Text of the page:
Here is my personal reasoning for supporting ColoradoCare and Amendment 69, which will be on the ballot here in November. I’m hoping that sharing this could sway a few folks into action on this issue or convince anyone who’s on the fence about whether to vote for it. I’m also hopeful that any clients or colleagues who might oppose my reasoning will not be personally offended.
As both a health provider and a consumer I believe we need to be done with private health insurance companies. At MindBodyHealth we accept two types of insurance: one is a private insurer (unnamed so as not to bite a hand that somewhat feeds me) and the other public (Medicare). In every category Medicare is much more reliable, efficient and accessible. People with Colorado employer-sponsored private health insurance pay high premiums, averaging $6251 per individual annually (Kaiser Family Foundation, 2015) and deductibles, averaging $1318 per individual (Kaiser Family Foundation, 2015) prior to receiving any coverage. For those who buy their own insurance like me, those numbers are higher — especially the deductibles, which usually (and perhaps to my detriment) dissuade me and from seeking care in the first place. I would bet most other people who buy their own health insurance would say the same.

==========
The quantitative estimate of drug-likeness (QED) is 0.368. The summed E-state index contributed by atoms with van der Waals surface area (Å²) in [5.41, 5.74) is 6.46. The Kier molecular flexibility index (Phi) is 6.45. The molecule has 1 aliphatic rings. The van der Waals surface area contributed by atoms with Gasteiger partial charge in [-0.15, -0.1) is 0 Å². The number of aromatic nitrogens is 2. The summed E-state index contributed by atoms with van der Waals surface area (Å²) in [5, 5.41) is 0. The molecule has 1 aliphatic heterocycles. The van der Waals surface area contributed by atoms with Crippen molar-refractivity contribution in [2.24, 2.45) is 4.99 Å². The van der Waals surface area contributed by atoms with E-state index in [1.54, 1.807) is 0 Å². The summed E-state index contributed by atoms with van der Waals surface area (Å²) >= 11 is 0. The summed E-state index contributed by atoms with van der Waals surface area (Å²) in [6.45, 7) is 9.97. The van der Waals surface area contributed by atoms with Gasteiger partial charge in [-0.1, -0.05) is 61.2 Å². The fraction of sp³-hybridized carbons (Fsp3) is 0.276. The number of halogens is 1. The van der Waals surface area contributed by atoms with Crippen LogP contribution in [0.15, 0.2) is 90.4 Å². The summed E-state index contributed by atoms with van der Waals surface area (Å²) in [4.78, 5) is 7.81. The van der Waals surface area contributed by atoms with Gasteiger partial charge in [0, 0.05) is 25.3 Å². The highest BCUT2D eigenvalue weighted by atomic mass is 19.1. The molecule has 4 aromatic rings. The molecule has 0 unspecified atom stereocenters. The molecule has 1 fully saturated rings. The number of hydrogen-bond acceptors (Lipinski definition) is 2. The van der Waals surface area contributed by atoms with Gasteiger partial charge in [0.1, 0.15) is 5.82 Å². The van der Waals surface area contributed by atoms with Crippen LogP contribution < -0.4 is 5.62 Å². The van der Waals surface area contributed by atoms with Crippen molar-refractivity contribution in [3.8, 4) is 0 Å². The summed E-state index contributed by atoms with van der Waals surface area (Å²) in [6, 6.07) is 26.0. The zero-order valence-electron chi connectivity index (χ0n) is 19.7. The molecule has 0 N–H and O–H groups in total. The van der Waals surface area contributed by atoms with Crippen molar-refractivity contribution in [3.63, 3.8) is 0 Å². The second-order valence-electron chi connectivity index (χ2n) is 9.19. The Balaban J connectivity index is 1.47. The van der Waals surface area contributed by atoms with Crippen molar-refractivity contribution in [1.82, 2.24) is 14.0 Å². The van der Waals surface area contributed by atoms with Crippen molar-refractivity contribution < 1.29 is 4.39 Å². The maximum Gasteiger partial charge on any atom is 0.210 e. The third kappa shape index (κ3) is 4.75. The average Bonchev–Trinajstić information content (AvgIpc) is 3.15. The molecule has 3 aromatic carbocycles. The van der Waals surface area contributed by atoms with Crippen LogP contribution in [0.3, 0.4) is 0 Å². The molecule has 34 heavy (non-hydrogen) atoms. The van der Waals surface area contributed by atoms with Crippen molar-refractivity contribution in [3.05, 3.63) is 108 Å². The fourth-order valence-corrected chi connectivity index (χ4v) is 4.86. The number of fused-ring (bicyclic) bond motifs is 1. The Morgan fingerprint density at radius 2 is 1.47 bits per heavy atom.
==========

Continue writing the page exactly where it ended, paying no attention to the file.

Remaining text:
In my experience, private insurance coverage itself is: complicated; poorly administered by increasingly outsourced personnel; subject to patient co-pays on top of premiums and deductibles; utilizing narrow provider networks; just plain meager where the rubber meets the road. Medicare pays for a uniform percentage of covered services, is regionally administered, and does not operate under a profit motive. Private health insurance companies are beholden to shareholders and make their profit as a function of denying (not providing) coverage. Private insurance revenues offset obscene CEO salaries, bloated administrative bureaucracies, and pricey advertising campaigns. The health insurance industry necessitates and fosters similarly wasteful administrative spending within hospitals and healthcare systems themselves. Generally speaking private health insurance does not provide a lick of actual health care to a single patient, Kaiser Permanente’s not-for-profit setup being the notable exception in our state.